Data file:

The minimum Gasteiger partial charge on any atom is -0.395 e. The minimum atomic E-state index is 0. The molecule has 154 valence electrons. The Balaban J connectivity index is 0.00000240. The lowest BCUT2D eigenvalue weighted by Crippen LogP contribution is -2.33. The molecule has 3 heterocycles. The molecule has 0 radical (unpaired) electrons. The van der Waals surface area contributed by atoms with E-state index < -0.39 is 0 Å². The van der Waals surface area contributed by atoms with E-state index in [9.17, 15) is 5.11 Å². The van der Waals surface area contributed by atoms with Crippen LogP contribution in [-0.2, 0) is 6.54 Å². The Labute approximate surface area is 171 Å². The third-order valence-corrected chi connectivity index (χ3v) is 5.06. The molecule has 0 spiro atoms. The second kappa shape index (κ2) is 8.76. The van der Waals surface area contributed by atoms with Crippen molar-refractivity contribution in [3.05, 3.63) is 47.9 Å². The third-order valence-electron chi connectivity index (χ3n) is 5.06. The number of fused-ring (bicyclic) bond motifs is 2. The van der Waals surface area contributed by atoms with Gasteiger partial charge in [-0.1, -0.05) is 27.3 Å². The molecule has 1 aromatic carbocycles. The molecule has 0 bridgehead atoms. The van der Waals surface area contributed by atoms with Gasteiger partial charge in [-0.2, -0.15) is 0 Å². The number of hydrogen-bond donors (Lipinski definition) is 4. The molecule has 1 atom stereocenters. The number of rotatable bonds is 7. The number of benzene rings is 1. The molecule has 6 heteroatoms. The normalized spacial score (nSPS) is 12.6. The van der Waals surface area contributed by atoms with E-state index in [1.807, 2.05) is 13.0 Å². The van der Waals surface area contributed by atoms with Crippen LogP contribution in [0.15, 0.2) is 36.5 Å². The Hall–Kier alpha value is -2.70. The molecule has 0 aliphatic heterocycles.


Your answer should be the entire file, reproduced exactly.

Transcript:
The minimum Gasteiger partial charge on any atom is -0.395 e. The minimum atomic E-state index is 0. The molecule has 154 valence electrons. The Balaban J connectivity index is 0.00000240. The lowest BCUT2D eigenvalue weighted by Crippen LogP contribution is -2.33. The molecule has 3 heterocycles. The molecule has 0 radical (unpaired) electrons. The van der Waals surface area contributed by atoms with E-state index < -0.39 is 0 Å². The van der Waals surface area contributed by atoms with E-state index in [9.17, 15) is 5.11 Å². The van der Waals surface area contributed by atoms with Crippen LogP contribution in [-0.2, 0) is 6.54 Å². The Labute approximate surface area is 171 Å². The third-order valence-corrected chi connectivity index (χ3v) is 5.06. The molecule has 0 spiro atoms. The second kappa shape index (κ2) is 8.76. The van der Waals surface area contributed by atoms with Crippen molar-refractivity contribution in [3.05, 3.63) is 47.9 Å². The third-order valence-electron chi connectivity index (χ3n) is 5.06. The number of fused-ring (bicyclic) bond motifs is 2. The van der Waals surface area contributed by atoms with Gasteiger partial charge in [-0.1, -0.05) is 27.3 Å². The molecule has 1 aromatic carbocycles. The molecule has 0 bridgehead atoms. The van der Waals surface area contributed by atoms with Gasteiger partial charge in [-0.2, -0.15) is 0 Å². The number of hydrogen-bond donors (Lipinski definition) is 4. The molecule has 1 atom stereocenters. The number of rotatable bonds is 7. The number of benzene rings is 1. The molecule has 6 heteroatoms. The normalized spacial score (nSPS) is 12.6. The van der Waals surface area contributed by atoms with E-state index in [1.807, 2.05) is 13.0 Å². The van der Waals surface area contributed by atoms with Crippen LogP contribution in [0.15, 0.2) is 36.5 Å². The Hall–Kier alpha value is -2.70. The molecule has 0 aliphatic heterocycles.